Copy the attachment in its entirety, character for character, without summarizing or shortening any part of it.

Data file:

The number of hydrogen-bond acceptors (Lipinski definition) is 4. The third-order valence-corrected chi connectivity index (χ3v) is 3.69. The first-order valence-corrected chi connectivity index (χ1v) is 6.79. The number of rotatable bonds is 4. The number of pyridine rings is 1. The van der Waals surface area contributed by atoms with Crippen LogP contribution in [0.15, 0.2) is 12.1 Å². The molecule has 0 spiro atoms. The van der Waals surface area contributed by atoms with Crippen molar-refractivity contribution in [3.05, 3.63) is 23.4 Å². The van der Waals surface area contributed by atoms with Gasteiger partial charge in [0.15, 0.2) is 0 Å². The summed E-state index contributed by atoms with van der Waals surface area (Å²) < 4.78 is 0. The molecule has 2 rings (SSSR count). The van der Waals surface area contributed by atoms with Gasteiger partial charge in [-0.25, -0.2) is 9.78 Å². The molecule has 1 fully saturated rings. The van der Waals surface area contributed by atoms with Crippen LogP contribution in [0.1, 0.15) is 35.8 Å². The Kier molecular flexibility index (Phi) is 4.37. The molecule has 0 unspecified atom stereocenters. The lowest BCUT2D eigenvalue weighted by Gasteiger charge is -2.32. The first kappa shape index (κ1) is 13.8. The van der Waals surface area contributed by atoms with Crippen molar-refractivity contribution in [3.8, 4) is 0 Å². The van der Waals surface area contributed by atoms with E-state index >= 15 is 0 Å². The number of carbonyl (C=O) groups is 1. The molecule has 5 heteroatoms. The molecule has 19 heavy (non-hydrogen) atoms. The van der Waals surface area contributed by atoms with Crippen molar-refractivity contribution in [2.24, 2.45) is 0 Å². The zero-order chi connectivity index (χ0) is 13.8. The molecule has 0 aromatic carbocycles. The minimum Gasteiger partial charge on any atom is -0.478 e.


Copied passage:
The number of hydrogen-bond acceptors (Lipinski definition) is 4. The third-order valence-corrected chi connectivity index (χ3v) is 3.69. The first-order valence-corrected chi connectivity index (χ1v) is 6.79. The number of rotatable bonds is 4. The number of pyridine rings is 1. The van der Waals surface area contributed by atoms with Crippen LogP contribution in [0.15, 0.2) is 12.1 Å². The molecule has 0 spiro atoms. The van der Waals surface area contributed by atoms with Crippen molar-refractivity contribution in [3.05, 3.63) is 23.4 Å². The van der Waals surface area contributed by atoms with Gasteiger partial charge in [0.15, 0.2) is 0 Å². The summed E-state index contributed by atoms with van der Waals surface area (Å²) < 4.78 is 0. The molecule has 2 rings (SSSR count). The van der Waals surface area contributed by atoms with Gasteiger partial charge in [-0.25, -0.2) is 9.78 Å². The molecule has 1 fully saturated rings. The van der Waals surface area contributed by atoms with Crippen LogP contribution in [0.1, 0.15) is 35.8 Å². The Kier molecular flexibility index (Phi) is 4.37. The molecule has 0 unspecified atom stereocenters. The lowest BCUT2D eigenvalue weighted by Gasteiger charge is -2.32. The first kappa shape index (κ1) is 13.8. The van der Waals surface area contributed by atoms with Crippen molar-refractivity contribution in [3.8, 4) is 0 Å². The van der Waals surface area contributed by atoms with E-state index >= 15 is 0 Å². The number of carbonyl (C=O) groups is 1. The molecule has 5 heteroatoms. The molecule has 19 heavy (non-hydrogen) atoms. The van der Waals surface area contributed by atoms with Crippen molar-refractivity contribution in [2.24, 2.45) is 0 Å². The zero-order chi connectivity index (χ0) is 13.8. The molecule has 0 aromatic carbocycles. The minimum Gasteiger partial charge on any atom is -0.478 e.